The focus of this article is to explain the importance of using the correct percentage gel. In many genetic analysis applications a 1% agarose gel is commonly used to test plasmid preparations and PCR fragments. However, the resolution of the 1% gel may not sufficiently resolve smaller DNA products.

Percent Agarose Determines Pore Size

Agarose gel electrophoresis is a form of chromatography. The gel provides the stationary phase and electrical current provides the mobile phase. Charged particles such as DNA will migrate towards the positively charged anode in response to an electrical current across the gel. The gel provides the resistance against DNA migration. Smaller fragments move more rapidly than larger fragments.

Resistance is directly proportional to the porous nature of an agarose gel. Smaller pores provide more resistance. Increasing the percent of the gel decreases the size of the pores. When the pore sizes are too large small DNA fragments migrate together and do not become separated (figure 1). This figure illustrates why large DNA fragments should not be run on an agarose gel with small fragments of DNA.

Correct Percent of Agarose Depends on the Size Products Tested

The correct percent agarose gel is dependant on the size of the fragment that will be tested. Plasmid DNA preparations that are 5 kb to7 kb resolve well on a 1% gel. Large PCR fragments that are similar in size to plasmid DNA could also resolve on a 1 % percent gel. However, small PCR fragments that require smaller pore size for better resolution require a higher percent gel. General guidelines for mixing the correct percent gel are provided in table 1.

For small PCR fragments less than 500 bases in size, it is best to use a two percent gel. This will increase the run time. However, it will also improve resolution of fragments that are similar in size and may not resolve on lower percentage gels.



Sanger Sequencing Amplification Compared to Basic PCR

Sanger sequencing, the process used for automated sequencing, requires a DNA template to be amplified by the Polymerase Chain Reaction (PCR). Despite similarities between the processes, a sequencing amplification is different than basic PCR.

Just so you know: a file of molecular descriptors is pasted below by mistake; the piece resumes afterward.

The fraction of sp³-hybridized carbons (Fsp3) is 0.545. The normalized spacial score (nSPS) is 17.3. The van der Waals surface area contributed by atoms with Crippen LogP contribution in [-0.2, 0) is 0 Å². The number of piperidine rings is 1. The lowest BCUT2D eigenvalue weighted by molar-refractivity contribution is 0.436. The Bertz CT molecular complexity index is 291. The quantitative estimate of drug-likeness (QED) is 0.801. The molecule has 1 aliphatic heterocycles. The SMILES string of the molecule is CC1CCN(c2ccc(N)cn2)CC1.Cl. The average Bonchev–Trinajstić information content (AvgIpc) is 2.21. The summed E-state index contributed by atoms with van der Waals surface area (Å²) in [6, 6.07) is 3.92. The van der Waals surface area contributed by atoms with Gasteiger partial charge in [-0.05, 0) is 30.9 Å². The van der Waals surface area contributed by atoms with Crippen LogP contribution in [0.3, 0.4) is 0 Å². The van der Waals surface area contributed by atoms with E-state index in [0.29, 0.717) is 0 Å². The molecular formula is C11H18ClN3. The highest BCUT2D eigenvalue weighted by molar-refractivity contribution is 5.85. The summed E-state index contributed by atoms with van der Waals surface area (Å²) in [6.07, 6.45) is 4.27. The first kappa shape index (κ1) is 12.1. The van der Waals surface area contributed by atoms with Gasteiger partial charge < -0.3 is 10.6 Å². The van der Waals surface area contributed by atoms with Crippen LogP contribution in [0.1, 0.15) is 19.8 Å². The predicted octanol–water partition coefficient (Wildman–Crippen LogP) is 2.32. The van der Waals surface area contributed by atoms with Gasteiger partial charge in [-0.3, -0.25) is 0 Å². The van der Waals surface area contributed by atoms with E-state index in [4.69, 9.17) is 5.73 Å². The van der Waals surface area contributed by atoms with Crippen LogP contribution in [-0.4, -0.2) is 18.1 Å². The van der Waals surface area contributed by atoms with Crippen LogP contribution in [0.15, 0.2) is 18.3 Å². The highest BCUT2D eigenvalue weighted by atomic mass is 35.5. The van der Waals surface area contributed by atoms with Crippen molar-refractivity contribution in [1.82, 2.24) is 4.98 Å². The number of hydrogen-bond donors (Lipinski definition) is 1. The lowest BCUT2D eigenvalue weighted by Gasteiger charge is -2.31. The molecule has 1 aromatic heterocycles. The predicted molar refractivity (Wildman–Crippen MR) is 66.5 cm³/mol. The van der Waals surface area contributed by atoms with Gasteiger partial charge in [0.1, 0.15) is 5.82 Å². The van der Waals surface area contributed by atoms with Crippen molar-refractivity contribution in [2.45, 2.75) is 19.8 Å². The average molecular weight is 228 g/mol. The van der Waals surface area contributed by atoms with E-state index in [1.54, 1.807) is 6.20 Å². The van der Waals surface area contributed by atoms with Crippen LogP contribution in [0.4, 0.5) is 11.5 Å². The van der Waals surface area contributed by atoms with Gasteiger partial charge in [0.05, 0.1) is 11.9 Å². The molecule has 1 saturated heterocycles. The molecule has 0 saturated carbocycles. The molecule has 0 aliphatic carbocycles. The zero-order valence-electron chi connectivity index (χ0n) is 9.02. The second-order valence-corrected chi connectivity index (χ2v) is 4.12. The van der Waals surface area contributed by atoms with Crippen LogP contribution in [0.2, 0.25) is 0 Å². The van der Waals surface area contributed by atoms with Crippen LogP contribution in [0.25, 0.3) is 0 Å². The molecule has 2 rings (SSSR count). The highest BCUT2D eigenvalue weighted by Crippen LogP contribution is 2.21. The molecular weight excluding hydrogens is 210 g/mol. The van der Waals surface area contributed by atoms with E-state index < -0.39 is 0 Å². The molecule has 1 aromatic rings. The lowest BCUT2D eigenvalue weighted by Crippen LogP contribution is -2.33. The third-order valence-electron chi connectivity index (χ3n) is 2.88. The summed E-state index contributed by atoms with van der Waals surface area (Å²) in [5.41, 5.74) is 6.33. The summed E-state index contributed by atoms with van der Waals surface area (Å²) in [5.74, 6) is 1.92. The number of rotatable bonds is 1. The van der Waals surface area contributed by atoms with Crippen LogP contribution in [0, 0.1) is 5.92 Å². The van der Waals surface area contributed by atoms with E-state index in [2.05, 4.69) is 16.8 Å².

Sanger sequencing utilizes linear amplification

PCR produces millions of copies of a DNA region from a single copy of template DNA. Each copy produced during PCR in one cycle becomes a new template for the next cycle. PCR uses forward and reverse primers. The forward primer anneals to a complimentary site on one strand of DNA and extends toward the reverse primer. In turn, the reverse primer similarly extends towards the forward primer. What results is a copy of the desired region of DNA to be amplified. The new copy contains priming sites so it can be used as a template for future amplifications (figure 1). One copy of the original template produces two copies; two copies produce four in the next cycle; and so on. A twenty-five cycle PCR will produce 2E24 copies from a single template.

Sanger sequencing uses one primer instead of two. The amplification process copies one strand but not the reverse strand. The copy is the same direction as the primer and cannot be used as a template for later cycles. All amplification is directly from the original template DNA in the reaction. Therefore, amplification is linear, not exponential. It is the reason that Sanger sequencing amplification must include sufficient copies of the original template DNA to be visualized by automated sequencing equipment (figure 2).

Dideoxynucleotide bases are included in Sanger sequencing